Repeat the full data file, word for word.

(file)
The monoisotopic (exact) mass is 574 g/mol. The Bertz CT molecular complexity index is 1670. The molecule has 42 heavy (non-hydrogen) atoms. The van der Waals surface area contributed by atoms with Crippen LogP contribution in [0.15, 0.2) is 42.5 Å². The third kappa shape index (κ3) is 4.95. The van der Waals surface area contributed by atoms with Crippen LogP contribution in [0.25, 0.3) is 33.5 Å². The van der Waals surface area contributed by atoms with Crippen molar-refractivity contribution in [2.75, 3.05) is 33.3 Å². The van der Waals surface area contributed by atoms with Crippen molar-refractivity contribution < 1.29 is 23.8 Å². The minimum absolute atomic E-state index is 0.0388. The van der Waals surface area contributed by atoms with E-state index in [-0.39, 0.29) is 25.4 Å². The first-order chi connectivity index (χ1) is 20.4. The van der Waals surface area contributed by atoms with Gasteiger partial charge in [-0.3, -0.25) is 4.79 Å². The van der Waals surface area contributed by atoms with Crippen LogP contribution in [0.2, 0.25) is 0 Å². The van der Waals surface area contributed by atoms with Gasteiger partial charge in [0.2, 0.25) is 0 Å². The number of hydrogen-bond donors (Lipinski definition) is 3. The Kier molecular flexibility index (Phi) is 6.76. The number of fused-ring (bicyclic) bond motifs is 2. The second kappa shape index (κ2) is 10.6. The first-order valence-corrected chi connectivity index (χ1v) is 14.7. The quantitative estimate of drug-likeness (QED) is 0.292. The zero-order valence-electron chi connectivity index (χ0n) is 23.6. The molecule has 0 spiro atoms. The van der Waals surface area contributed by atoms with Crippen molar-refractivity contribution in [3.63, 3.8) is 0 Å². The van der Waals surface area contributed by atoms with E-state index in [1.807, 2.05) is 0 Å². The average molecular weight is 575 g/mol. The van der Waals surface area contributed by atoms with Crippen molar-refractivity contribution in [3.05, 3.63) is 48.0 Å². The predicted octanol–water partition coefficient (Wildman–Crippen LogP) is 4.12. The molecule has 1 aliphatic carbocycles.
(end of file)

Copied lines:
The monoisotopic (exact) mass is 574 g/mol. The Bertz CT molecular complexity index is 1670. The molecule has 42 heavy (non-hydrogen) atoms. The van der Waals surface area contributed by atoms with Crippen LogP contribution in [0.15, 0.2) is 42.5 Å². The third kappa shape index (κ3) is 4.95. The van der Waals surface area contributed by atoms with Crippen LogP contribution in [0.25, 0.3) is 33.5 Å². The van der Waals surface area contributed by atoms with Crippen molar-refractivity contribution in [2.75, 3.05) is 33.3 Å². The van der Waals surface area contributed by atoms with Crippen molar-refractivity contribution < 1.29 is 23.8 Å². The minimum absolute atomic E-state index is 0.0388. The van der Waals surface area contributed by atoms with E-state index in [-0.39, 0.29) is 25.4 Å². The first-order chi connectivity index (χ1) is 20.4. The van der Waals surface area contributed by atoms with Gasteiger partial charge in [-0.3, -0.25) is 4.79 Å². The van der Waals surface area contributed by atoms with Crippen LogP contribution in [0.2, 0.25) is 0 Å². The van der Waals surface area contributed by atoms with Gasteiger partial charge in [0.2, 0.25) is 0 Å². The number of hydrogen-bond donors (Lipinski definition) is 3. The Kier molecular flexibility index (Phi) is 6.76. The number of fused-ring (bicyclic) bond motifs is 2. The second kappa shape index (κ2) is 10.6. The first-order valence-corrected chi connectivity index (χ1v) is 14.7. The quantitative estimate of drug-likeness (QED) is 0.292. The zero-order valence-electron chi connectivity index (χ0n) is 23.6. The molecule has 0 spiro atoms. The van der Waals surface area contributed by atoms with Crippen molar-refractivity contribution in [3.63, 3.8) is 0 Å². The van der Waals surface area contributed by atoms with E-state index in [1.807, 2.05) is 0 Å². The average molecular weight is 575 g/mol. The van der Waals surface area contributed by atoms with Crippen molar-refractivity contribution in [3.05, 3.63) is 48.0 Å². The predicted octanol–water partition coefficient (Wildman–Crippen LogP) is 4.12. The molecule has 1 aliphatic carbocycles.